For him, it’s a big reason why he’s been able to make an easier transition back to the NBA. His contract for next season is non-guaranteed, but he’s probably done enough to warrant the Pelicans keeping him around. He’s a much different and much-improved player. If not, he’s sure to draw interest from other teams.

“It was a lot to learn for me personally,” Miller told Basketball Insiders. “I had to learn a lot of different things like how to take care of my body, how to manage my time, a whole bunch of stuff like that. The time overseas really helped me to mature and grow up and learn a few things.”

These Pelicans have most certainly turned quite a few heads since the playoffs began. We shouldn’t deal too much with hypotheticals, but it’s interesting to wonder what this team’s ceiling would’ve been had DeMarcus Cousins not been lost for the season due to injury.

This is a confident bunch, however. They’ve beaten both the Golden State Warriors and Houston Rockets during the regular season. They’ve already shattered a lot of expert predictions with their performance in the first-round. The Pelicans feel like they can hang with anyone out West.

“As far as we want to go,” Miller told Basketball Insiders. “I feel like we’ve competed with all the best teams in the league this whole season. We just got to come out, stay focused and do what we do.”

Continue Reading

NBA

Is LeBron Enough For Cavs To Get Through The East?

Cleveland’s offense has struggled through the first two games of the playoffs. Can the four-time MVP consistently bail them out? Spencer Davies writes.

Spencer Davies

Published

on

After a less-than-encouraging series opener versus the Indiana Pacers, LeBron James responded emphatically and led the Cleveland Cavaliers to a bounce back 100-97 victory to even things up at one game apiece.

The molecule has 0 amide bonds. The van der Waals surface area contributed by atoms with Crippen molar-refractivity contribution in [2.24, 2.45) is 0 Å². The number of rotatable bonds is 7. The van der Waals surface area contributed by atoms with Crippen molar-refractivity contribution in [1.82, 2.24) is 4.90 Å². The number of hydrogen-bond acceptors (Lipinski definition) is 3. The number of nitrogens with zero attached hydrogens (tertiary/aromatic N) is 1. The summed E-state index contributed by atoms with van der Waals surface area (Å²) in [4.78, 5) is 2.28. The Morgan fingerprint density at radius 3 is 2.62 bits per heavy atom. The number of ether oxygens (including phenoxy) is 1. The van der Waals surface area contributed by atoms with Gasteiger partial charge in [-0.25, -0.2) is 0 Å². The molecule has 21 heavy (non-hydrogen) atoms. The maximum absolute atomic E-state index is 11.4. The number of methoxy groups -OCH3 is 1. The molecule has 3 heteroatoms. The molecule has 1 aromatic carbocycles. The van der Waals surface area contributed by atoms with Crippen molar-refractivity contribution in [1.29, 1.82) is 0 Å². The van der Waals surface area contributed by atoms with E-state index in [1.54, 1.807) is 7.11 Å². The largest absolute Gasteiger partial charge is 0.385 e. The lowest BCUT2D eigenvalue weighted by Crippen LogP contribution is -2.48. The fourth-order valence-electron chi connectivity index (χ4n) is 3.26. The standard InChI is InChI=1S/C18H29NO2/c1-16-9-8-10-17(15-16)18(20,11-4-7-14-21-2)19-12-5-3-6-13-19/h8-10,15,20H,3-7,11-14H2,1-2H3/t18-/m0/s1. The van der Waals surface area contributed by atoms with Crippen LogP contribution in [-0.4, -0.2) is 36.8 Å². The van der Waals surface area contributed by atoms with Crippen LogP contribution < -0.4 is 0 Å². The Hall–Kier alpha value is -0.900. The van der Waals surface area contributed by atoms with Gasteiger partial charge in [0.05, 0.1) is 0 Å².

Scoring the first 13 points of the game itself, The King was a one-man wrecking crew out of the gate and carried that momentum throughout all four quarters of Game 2. His 46 points were James’ second-highest scoring mark between the regular season and the playoffs. In addition, he shot above 70 percent from the field for the sixth time this year.

The four-time MVP pulled down 12 rebounds total, and but all but one of those boards were defensive—the most he’s had since Saint Patrick’s Day in Chicago a month ago.

What James did was another classic instance where LeBron reminds us that through all the injuries, drama, and on-court issues, whatever team he’s on always has a chance to go all the way. But having said all of that—can the Cavaliers realistically depend on that kind of spectacular effort for the rest of the postseason? It’s a fair question.

Kevin Love is a solid secondary go-to guy, but he’s struggled to find his rhythm in the first two games. He’s done a solid job defensively between both, but he’s getting banged up and is dealing with knocked knees and a reported torn thumb ligament in the same hand he broke earlier in the season.

Love has admitted that he’d like more post touches instead of strictly hanging out on the perimeter, but it’s on him to demand the ball more and he knows it. But finding that flow can be challenging when James has it going and is in all-out attack mode.

Kyle Korver came to the rescue for Cleveland as the only shooter that consistently converted on open looks. Outside of those three, and maybe J.R. Smith, really, there hasn’t been a tangible threat that’s a part of the offense during this series.

We all pondered whether or not the “new guys” would be able to step up when their respective numbers were called. So far, that hasn’t been the case for the most part.

Jordan Clarkson looks rushed with tunnel vision. Rodney Hood has had good body language out there, but seems reluctant to shoot off dribble hand-offs and is second-guessing what he wants to do. The hustle and effort from Larry Nance Jr. is obvious, but he’s also a good bet to get into foul trouble. Plus, he’s had some struggles on an island against Pacer guards.

As for George Hill, the good news is the impact on the floor just based on his mere presence on both ends (game-high +16 on Wednesday), but he hasn’t really done any scoring and fouled out of Game 2.

Maybe these things change on the road, who knows. But those four, the rest of the rotation, absolutely have to step up in order for the Cavaliers to win this series and fend off this hungry Indiana group, which brings us to another point.